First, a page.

Francis Chung/POLITICO via AP Images Rep. George Santos outside his office on Capitol Hill
New York Rep. George Santos has told colleagues he is resigning from two House committees, Axios reports, but that the resignation is only temporary while a number of investigations into the new lawmaker play out.
House Speaker Kevin McCarthy confirmed the news to the outlet, telling Axios: "I met with George Santos yesterday ... We had a discussion and he asked me if he could do that."
McCarthy added that he felt "it was an appropriate decision that, until he can clear everything up, he's off of committees right now."
The news that Santos was temporarily resigning from his assignments on the Small Business and Science Committees comes just days after reports indicated that the Department of Justice is investigating the lawmaker.
Last week, the Washington Post reported that the DOJ asked the Federal Election Commission to hold off on taking any action against Santos — a signal that the DOJ itself may be investigating the Republican's campaign finances, which have raised numerous questions.
Santos, who was sworn into office earlier this month, came under fire in December, when The New York Times reported that a large portion of his biography could not be substantiated. The outlet alleged that he misled voters about his level of education, previous jobs and family ties to the Holocaust, news that earned bipartisan condemnation in recent days for misrepresenting himself.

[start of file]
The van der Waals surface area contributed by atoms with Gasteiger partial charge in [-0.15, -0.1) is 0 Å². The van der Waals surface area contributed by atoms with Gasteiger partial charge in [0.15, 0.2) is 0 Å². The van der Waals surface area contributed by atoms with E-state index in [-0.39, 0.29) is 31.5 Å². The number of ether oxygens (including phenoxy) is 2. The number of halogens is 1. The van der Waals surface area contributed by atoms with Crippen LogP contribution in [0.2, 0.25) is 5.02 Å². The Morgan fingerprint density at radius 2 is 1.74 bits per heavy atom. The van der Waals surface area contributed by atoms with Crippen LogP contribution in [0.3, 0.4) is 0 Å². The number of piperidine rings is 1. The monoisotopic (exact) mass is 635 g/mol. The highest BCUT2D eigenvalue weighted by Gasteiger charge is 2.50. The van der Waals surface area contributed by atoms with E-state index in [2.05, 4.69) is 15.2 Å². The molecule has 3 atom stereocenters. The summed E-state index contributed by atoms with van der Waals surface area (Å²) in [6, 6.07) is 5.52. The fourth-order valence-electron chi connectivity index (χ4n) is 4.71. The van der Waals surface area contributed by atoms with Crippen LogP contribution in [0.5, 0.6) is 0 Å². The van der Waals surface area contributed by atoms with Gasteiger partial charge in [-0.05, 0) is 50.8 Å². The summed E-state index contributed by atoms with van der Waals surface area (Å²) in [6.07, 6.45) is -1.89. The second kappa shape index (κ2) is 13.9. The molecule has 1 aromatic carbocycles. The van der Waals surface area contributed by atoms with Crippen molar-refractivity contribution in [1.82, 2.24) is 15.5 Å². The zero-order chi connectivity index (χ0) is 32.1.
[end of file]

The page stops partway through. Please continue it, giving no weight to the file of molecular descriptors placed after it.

In an interview with the New York Post, the congressman admitted he lied about working at Goldman Sachs and Citigroup, as he had previously asserted, and revealed that he had also embellished his education, noting that he did not attend Baruch College or New York University.
But many questions about Santos' background remain, including those about his finances and the source of his campaign funding.
Santos is currently under investigation by federal authorities and by the Nassau County District Attorney's Office in New York.
The New York Times reports that the federal investigation is being run by the U.S. attorney's office in Brooklyn and focuses "at least in part on his financial dealings."
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In 2020, when Santos launched his first run for the House, he stated in a financial disclosure that he had no assets and no earned income. But his financial situation appeared to have markedly improved by the time he decided to launch a second run for the House in 2022, with Federal Election Commission filings showing he lent at least $700,000 to his campaign, and $27,000 to his political action committee.
A recent complaint filed by the nonpartisan Campaign Legal Center with the FEC alleges Santos engaged in a number of campaign finance violations, such as using campaign resources to cover personal expenses, like his rent, and falsifying its disclosure of day-to-day campaign expenses. The complaint also questions whether Santos acted as a "straw donor" to hide the true source of his campaign funds.